The 8 Wastes are defects, over production, transportation, waiting, inventory, excessive motion, excessive processing, and underutilized people. Not all of the wastes are immediately apparent when looking at life within a flat organization. However, redefining these wastes in terms of communication, code, documentation, or data can reveal all kinds of areas for potential Lean improvement.

Defects are bugs or significant mistakes. Overproduction is less common in a flat organization, at least when they’re already running lean as it is, but overproduction can be thought of in terms of excessive processing. Transportation ties into excessive motion, where you can consider the flow of information and communication, in relation to assets like design files and codebases.

Waiting is a constraint that leads to a lack of continuous improvement within an organization. Starting too slow, underestimating project complexity, or having an unclear communication process can lead to large periods of waiting, which all add up and can eventually lead to killing a project. Find creative ways to work around blockers. Inventory also needs reframing in terms of things like code, design assets, or even confluence documentation — all of which may be neglected and quietly slipping into a problematic state. Excessive motion and excessive processing are common, especially when framed in terms of communication, assets, and documentation. Underutilized people can result from various reasons, but this is another big one to watch out for.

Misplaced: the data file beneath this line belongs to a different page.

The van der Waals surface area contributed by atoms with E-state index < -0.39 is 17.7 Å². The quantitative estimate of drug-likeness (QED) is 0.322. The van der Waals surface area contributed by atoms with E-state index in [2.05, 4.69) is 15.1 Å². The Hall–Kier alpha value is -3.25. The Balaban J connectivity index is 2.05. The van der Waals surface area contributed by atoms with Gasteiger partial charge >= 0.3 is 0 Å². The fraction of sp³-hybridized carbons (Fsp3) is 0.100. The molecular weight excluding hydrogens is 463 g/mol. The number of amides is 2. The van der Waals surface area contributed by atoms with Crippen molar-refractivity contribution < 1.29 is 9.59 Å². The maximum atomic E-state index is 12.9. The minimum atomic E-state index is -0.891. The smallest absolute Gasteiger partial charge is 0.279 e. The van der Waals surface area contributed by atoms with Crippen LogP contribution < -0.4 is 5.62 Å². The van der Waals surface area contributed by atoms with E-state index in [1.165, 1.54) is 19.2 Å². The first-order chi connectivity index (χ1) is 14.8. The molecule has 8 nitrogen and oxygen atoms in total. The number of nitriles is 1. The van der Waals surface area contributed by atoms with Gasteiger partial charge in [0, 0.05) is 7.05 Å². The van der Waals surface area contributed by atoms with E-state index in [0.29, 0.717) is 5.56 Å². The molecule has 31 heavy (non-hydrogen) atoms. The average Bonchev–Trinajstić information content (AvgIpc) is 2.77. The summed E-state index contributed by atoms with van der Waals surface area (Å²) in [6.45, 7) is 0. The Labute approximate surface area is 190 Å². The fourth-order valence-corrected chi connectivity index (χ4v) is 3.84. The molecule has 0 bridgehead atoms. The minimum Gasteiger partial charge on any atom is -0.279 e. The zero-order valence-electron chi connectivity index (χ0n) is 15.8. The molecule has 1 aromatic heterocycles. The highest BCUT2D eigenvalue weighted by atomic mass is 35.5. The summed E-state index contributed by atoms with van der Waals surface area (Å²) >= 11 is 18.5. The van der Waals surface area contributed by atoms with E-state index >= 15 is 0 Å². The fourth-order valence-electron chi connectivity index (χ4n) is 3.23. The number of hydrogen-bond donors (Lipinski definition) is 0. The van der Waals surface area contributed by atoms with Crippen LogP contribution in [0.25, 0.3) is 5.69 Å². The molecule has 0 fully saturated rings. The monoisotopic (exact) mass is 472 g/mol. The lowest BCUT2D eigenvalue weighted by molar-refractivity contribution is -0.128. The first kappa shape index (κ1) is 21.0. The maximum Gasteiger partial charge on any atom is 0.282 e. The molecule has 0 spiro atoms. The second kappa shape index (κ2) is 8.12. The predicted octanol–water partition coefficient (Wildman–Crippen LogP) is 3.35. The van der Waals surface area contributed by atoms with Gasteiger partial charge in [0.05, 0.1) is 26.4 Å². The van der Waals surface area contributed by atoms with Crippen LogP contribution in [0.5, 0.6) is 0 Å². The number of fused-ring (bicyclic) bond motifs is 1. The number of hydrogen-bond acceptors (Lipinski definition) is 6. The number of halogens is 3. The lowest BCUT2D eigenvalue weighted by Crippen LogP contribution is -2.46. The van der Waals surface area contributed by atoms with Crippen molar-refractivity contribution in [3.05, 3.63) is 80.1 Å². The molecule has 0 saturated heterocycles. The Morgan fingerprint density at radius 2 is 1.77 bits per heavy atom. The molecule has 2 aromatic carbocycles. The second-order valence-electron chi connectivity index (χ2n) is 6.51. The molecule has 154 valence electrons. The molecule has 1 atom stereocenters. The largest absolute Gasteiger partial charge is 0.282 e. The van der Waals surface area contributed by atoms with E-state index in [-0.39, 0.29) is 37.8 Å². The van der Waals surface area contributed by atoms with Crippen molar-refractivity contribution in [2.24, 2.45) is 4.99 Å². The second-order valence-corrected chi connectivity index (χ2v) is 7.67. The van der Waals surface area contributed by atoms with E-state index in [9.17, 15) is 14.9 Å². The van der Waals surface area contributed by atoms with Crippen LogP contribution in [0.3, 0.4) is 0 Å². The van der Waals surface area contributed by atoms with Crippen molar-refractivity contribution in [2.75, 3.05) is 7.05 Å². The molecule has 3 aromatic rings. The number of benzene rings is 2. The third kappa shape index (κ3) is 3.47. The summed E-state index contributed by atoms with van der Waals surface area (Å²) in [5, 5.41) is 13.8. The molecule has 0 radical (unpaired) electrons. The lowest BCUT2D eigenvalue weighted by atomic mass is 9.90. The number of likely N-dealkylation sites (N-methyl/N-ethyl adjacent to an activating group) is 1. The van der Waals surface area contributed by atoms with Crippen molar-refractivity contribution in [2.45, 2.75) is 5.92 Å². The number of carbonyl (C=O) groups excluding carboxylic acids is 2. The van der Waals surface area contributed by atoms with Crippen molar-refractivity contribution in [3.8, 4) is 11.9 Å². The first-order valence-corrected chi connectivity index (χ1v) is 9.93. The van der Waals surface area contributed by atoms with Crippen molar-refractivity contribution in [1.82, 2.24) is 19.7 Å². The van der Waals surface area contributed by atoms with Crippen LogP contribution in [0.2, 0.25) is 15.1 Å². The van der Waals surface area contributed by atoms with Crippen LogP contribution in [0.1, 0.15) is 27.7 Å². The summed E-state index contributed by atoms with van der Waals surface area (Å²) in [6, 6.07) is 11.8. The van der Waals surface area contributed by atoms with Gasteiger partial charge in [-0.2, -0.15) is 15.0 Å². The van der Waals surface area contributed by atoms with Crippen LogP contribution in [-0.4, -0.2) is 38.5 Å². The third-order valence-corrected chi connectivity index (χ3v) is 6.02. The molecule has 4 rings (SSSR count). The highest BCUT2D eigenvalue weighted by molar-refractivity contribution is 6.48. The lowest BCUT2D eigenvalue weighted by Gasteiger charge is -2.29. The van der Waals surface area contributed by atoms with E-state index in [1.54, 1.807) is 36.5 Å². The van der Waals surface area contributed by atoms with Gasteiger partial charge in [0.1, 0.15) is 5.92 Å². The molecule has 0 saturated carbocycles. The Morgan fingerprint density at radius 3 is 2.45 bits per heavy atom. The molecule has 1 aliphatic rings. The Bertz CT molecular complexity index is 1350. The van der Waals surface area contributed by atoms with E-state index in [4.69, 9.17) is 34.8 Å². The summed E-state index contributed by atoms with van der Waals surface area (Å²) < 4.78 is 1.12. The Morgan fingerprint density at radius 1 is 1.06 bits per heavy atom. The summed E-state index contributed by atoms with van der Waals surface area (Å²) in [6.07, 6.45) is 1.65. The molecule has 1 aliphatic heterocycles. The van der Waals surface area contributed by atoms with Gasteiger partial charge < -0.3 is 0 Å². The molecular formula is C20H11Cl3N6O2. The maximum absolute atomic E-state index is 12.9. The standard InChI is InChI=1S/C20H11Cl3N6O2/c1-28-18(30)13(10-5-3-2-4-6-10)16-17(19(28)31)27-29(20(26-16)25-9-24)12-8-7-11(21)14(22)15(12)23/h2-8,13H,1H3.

So, all of that can be a lot to consider, and as Ries notes, “Our current problems are caused by trying too hard at ­the wrong things.” Luckily, frameworks like the DMAIC model help create a cycle of opportunity, where you can routinely look for new ways to improve familiar tasks and activities.

Flat organizations can work well in small groups, but most do not scale beyond a significant number of members. The benefits of flat organizations can be seen in their typically well-trained and engaged employees, who tend to move quickly and efficiently. From a Lean perspective, the question becomes how to highlight or emphasize these characteristics.

While it can be challenging to find the right time and place to work through a full pitch on your latest Lean idea, the more you practice doing so will create quantifiable results for the entire group — and your customers will thank you.

Flat organizations are not without their own unique sets of challenges, which can be tricky to reveal or even notice. Informal cliques, soft power of popular employees, work pushed off onto certain employees, unprofessional attitudes, and even a lack of diversity can present serious challenges and issues for other members of a flat group. From a Lean perspective, the question becomes how Lean principles and waste removal can influence these challenges in a consistently positive way.

In the book Pitch Anything, Oren Klaff outlines a proven method that helps to overcome all of these issues. It’s about understanding that when you’re addressing a problem needing modification, the audience’s brains are processing what you’re proposing at a reptilian level of the brain, where fight or flight rules the game. Any logical argument or explanation turns into “blah, blah, blah” in most cases — be it at a conscious or subconscious level.

Klaff’s entire method adds a new tool for the Lean Change Agent in a flat organization: STRONG (Setting the frame, Telling the story, Revealing the intrigue, Offering the prize, Nailing the hook point, and Getting a decision). While it can be challenging to find the right time and place to work through a full pitch on your latest Lean idea, the more you practice doing so will create quantifiable results for the entire group — and your customers will thank you.

Illustration by Agnieszka Grajada.